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Regional Foundations for Internationalism in the Ancient Near East: The Case of Canaan

Abstract

In the early 15th through 13th centuries BCE, the world of the Near East, from the Mediterranean to modern day Iran, was linked together in what historians today call the First International Age. Correspondence from that period found at El Amarna in Egypt and other sites in Mesopotamia and Anatolia details the diplomatic and economic exchanges between the “Great Powers” of the time (Babylon, Assyria, Mittani, Hatti, and Egypt), and contains letters from the Egyptian vassal kingdoms in the Levant, known as Canaan.

The complex diplomatic interchanges and active economic trade during this period were possible because of the status of Canaan as a series of semi-autonomous vassal states under the Egyptian empire. Canaan acted as the economic center for the entire region, linking the goods and kingdoms of southwest Asia, Africa, and southeastern Europe into a single trading system. Though under the nominal control of Egypt, Canaan served as neutral territory for all the powers, enabling complex political and diplomatic interchange throughout the region.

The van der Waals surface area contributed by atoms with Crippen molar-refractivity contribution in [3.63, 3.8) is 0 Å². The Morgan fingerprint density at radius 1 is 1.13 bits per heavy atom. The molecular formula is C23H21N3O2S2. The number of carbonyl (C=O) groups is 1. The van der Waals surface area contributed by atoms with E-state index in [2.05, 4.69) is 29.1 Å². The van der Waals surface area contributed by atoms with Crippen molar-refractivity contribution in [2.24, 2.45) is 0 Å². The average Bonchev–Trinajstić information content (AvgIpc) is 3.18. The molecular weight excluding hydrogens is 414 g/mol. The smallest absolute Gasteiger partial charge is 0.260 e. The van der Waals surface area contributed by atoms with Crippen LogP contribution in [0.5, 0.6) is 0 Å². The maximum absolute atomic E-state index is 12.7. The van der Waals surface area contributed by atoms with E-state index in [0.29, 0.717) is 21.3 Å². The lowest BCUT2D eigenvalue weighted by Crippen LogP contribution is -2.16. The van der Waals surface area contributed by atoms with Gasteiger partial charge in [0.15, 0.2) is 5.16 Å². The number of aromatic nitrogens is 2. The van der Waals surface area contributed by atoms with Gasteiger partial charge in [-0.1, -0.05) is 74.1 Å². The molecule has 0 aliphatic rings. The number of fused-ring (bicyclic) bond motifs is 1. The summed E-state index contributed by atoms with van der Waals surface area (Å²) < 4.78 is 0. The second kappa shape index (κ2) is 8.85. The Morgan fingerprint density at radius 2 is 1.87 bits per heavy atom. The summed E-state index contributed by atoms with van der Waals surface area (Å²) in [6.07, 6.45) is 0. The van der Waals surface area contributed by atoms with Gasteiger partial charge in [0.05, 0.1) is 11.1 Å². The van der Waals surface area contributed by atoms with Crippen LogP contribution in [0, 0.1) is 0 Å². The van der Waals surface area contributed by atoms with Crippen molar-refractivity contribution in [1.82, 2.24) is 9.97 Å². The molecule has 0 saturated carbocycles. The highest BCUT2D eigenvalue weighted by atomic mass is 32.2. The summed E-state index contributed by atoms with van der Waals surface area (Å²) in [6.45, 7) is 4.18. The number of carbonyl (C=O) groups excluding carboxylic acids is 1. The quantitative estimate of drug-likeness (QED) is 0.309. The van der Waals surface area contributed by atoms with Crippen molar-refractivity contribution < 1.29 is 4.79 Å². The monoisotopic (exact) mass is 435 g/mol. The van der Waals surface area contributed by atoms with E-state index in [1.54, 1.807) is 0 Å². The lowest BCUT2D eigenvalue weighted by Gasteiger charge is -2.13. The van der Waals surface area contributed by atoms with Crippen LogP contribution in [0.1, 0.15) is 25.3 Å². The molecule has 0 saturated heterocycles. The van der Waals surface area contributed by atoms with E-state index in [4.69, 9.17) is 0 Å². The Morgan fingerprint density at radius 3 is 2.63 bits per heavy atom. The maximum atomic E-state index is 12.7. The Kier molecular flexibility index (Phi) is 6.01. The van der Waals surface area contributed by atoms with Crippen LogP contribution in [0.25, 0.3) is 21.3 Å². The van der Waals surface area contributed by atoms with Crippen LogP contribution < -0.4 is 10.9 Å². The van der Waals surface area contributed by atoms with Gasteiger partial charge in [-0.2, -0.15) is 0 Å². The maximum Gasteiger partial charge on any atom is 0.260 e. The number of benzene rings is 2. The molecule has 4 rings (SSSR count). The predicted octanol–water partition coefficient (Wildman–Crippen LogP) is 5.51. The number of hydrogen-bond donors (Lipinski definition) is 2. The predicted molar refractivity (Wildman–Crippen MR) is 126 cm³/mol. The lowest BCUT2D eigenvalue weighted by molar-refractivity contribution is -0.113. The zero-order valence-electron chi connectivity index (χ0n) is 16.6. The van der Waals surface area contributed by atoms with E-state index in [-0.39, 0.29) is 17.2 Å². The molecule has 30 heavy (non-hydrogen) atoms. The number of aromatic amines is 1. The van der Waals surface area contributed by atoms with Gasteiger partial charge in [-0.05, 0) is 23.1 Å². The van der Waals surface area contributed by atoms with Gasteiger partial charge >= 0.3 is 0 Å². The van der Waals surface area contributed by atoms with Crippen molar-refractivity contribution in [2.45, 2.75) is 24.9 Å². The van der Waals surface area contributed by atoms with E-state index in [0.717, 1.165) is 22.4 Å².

This paper explores the conditions within Canaan that allowed this system of exchange to flourish, and will show that a number of military, political, and cultural factors in Canaan, which were cultivated by the Egyptians, allowed the region to act as an international territory facilitating trade and political interaction between the Great Powers.

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